PhD Defense Hanspeter Höschle - Capacity Mechanisms in Future Electricity Markets
Prof. dr. ir R. Belmans (Promotor)
Prof. dr. ir. D. Van Hertem (Co-Promotor)
Prof. dr. ir. Jean Berlamont (Chairman)
Prof. dr. L. Meeus
Prof. dr. ir. E. Delarue
Prof. Dr. rer. pol. W. Fichtner
Prof. dr. A. Papavasiliou
In most of today's electricity markets, the major share of income is based on the produced electricity, measured in energy (kWh). However, the ability to reliably produce when the demand is exceptionally high or wind and solar PV are not available is also very important. It might be that market participants like generators are hardly used throughout the year, but are vital at those rare moments. An adequate market framework ensures that market participants receive revenues for both their produced electricity as well as their availability. Capacity mechanisms are one proposed way to pay market participants for their availability, measured in capacity (kW). In fact, several capacity mechanisms with different working principles exist.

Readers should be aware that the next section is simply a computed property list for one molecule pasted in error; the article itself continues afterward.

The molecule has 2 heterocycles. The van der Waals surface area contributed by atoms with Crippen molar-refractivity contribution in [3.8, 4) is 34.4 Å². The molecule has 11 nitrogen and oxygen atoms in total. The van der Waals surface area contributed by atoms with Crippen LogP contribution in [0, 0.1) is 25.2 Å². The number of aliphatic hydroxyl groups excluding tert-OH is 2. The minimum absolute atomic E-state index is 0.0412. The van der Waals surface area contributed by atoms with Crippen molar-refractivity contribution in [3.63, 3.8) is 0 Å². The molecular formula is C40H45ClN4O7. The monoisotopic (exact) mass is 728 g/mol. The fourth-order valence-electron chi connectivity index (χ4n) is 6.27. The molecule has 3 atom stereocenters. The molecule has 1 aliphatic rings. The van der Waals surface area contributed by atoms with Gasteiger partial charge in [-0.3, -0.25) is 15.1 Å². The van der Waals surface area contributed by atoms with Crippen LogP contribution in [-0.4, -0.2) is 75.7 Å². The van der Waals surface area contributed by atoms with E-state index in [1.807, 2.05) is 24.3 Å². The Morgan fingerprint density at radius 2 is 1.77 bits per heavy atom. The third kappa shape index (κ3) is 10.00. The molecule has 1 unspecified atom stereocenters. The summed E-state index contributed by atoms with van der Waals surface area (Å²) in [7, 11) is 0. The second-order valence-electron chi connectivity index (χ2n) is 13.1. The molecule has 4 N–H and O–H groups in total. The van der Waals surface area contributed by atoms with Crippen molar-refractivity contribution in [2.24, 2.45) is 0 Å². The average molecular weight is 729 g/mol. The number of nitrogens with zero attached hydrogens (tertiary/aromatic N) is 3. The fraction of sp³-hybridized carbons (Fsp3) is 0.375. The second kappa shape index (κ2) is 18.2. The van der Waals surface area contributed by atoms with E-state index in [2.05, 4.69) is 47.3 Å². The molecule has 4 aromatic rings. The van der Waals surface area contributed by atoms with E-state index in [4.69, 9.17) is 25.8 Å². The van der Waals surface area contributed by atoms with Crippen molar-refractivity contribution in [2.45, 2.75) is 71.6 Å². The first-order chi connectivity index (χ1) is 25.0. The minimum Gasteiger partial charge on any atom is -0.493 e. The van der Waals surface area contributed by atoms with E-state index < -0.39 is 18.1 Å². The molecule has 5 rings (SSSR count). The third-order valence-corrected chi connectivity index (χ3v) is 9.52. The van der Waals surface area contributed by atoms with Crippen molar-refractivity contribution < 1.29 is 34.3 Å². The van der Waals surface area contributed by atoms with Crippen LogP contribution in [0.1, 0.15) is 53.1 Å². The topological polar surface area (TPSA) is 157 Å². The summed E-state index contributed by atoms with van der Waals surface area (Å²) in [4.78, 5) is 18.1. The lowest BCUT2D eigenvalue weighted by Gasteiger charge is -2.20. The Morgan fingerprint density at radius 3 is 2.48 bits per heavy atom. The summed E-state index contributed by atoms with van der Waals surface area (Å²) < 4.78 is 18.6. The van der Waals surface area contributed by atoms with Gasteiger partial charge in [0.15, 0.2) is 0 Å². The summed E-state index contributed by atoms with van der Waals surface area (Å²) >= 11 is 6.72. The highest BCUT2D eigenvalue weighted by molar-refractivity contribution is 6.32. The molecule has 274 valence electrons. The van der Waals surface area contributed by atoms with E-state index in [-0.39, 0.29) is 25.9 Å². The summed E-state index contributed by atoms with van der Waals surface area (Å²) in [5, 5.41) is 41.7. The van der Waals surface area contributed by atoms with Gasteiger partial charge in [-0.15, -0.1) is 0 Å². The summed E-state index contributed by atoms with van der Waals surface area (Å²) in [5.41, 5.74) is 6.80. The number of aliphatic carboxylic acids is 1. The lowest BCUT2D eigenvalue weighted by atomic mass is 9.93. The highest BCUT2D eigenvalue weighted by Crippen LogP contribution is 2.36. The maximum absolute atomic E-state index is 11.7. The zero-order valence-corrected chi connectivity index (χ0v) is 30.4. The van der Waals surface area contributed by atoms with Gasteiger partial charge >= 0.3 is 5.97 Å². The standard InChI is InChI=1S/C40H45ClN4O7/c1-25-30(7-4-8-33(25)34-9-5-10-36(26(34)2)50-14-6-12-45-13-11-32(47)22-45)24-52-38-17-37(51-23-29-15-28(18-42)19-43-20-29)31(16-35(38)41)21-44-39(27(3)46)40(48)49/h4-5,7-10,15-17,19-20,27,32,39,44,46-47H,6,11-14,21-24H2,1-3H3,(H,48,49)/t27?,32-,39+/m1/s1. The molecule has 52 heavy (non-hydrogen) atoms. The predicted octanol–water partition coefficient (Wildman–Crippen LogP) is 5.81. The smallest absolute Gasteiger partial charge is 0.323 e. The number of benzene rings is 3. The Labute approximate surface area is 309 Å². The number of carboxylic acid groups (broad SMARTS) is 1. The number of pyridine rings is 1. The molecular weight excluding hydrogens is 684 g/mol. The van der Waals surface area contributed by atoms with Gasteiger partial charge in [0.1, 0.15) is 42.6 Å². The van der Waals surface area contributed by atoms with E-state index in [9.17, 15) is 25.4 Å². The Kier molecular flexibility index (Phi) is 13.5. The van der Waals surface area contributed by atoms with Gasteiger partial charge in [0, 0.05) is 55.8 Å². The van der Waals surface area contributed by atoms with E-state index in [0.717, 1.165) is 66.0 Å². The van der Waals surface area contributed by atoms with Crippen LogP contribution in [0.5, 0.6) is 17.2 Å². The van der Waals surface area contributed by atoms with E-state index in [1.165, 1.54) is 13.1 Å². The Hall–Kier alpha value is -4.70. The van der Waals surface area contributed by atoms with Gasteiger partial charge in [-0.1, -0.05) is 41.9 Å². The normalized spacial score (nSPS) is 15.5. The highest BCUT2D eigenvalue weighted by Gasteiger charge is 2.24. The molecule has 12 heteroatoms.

It is significant for market participants, consumers and policy makers to get a view on the interaction between those capacity mechanisms and existing markets. Understanding how these mechanisms drive investments in different technologies allows shaping the transition to a sustainable power system. This means reducing greenhouse gas emissions, but also ensure the quality of the electricity supply as well as the affordability for all consumers.
Modeling the investments of independent market participants and their reaction to a capacity mechanism is the goal of this doctoral research. The decision-making of market participants is translated into mathematical optimization problems which are then solved simultaneously in an equilibrium model. The results include, among others, the investments and market prices used to calculate consumer cost. The proposed model allows to look at capacity mechanisms from different perspectives. This ranges from a focused view on market participants which minimize their risk of losses to a wider European perspective where countries choose different mechanisms. As such, the findings of the work could be relevant input for potential European capacity mechanisms, or for strategies of participants in (future) electricity markets.
Please confirm your presence at the defense and/or reception via this link before March 14, 2018.